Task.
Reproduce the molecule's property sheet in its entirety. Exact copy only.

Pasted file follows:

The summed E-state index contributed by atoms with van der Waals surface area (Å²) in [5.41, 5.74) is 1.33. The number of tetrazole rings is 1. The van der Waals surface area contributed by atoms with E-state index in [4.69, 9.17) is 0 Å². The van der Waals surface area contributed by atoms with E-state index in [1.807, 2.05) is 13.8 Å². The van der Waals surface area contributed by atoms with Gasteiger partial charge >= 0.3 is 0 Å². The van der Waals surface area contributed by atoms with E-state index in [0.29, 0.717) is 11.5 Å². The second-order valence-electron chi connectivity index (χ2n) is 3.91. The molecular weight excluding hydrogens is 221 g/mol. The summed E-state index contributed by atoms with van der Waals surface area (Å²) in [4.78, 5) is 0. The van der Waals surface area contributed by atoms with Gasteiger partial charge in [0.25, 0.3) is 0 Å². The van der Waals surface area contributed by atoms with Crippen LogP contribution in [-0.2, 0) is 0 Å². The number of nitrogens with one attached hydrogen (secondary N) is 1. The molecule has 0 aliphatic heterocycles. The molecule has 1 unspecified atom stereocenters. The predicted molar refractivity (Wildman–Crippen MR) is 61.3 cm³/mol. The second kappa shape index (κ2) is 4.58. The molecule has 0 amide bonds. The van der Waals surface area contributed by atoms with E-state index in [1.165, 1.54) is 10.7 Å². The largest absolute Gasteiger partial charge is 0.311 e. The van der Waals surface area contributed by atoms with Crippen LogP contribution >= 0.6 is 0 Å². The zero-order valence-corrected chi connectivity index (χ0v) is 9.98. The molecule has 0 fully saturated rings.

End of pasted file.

The summed E-state index contributed by atoms with van der Waals surface area (Å²) in [5.41, 5.74) is 1.33. The number of tetrazole rings is 1. The van der Waals surface area contributed by atoms with E-state index in [4.69, 9.17) is 0 Å². The van der Waals surface area contributed by atoms with E-state index in [1.807, 2.05) is 13.8 Å². The van der Waals surface area contributed by atoms with Gasteiger partial charge >= 0.3 is 0 Å². The van der Waals surface area contributed by atoms with E-state index in [0.29, 0.717) is 11.5 Å². The second-order valence-electron chi connectivity index (χ2n) is 3.91. The molecular weight excluding hydrogens is 221 g/mol. The summed E-state index contributed by atoms with van der Waals surface area (Å²) in [4.78, 5) is 0. The van der Waals surface area contributed by atoms with Gasteiger partial charge in [0.25, 0.3) is 0 Å². The van der Waals surface area contributed by atoms with Crippen LogP contribution in [-0.2, 0) is 0 Å². The number of nitrogens with one attached hydrogen (secondary N) is 1. The molecule has 0 aliphatic heterocycles. The molecule has 1 unspecified atom stereocenters. The predicted molar refractivity (Wildman–Crippen MR) is 61.3 cm³/mol. The second kappa shape index (κ2) is 4.58. The molecule has 0 amide bonds. The van der Waals surface area contributed by atoms with E-state index in [1.165, 1.54) is 10.7 Å². The largest absolute Gasteiger partial charge is 0.311 e. The van der Waals surface area contributed by atoms with Crippen LogP contribution >= 0.6 is 0 Å². The zero-order valence-corrected chi connectivity index (χ0v) is 9.98. The molecule has 0 fully saturated rings.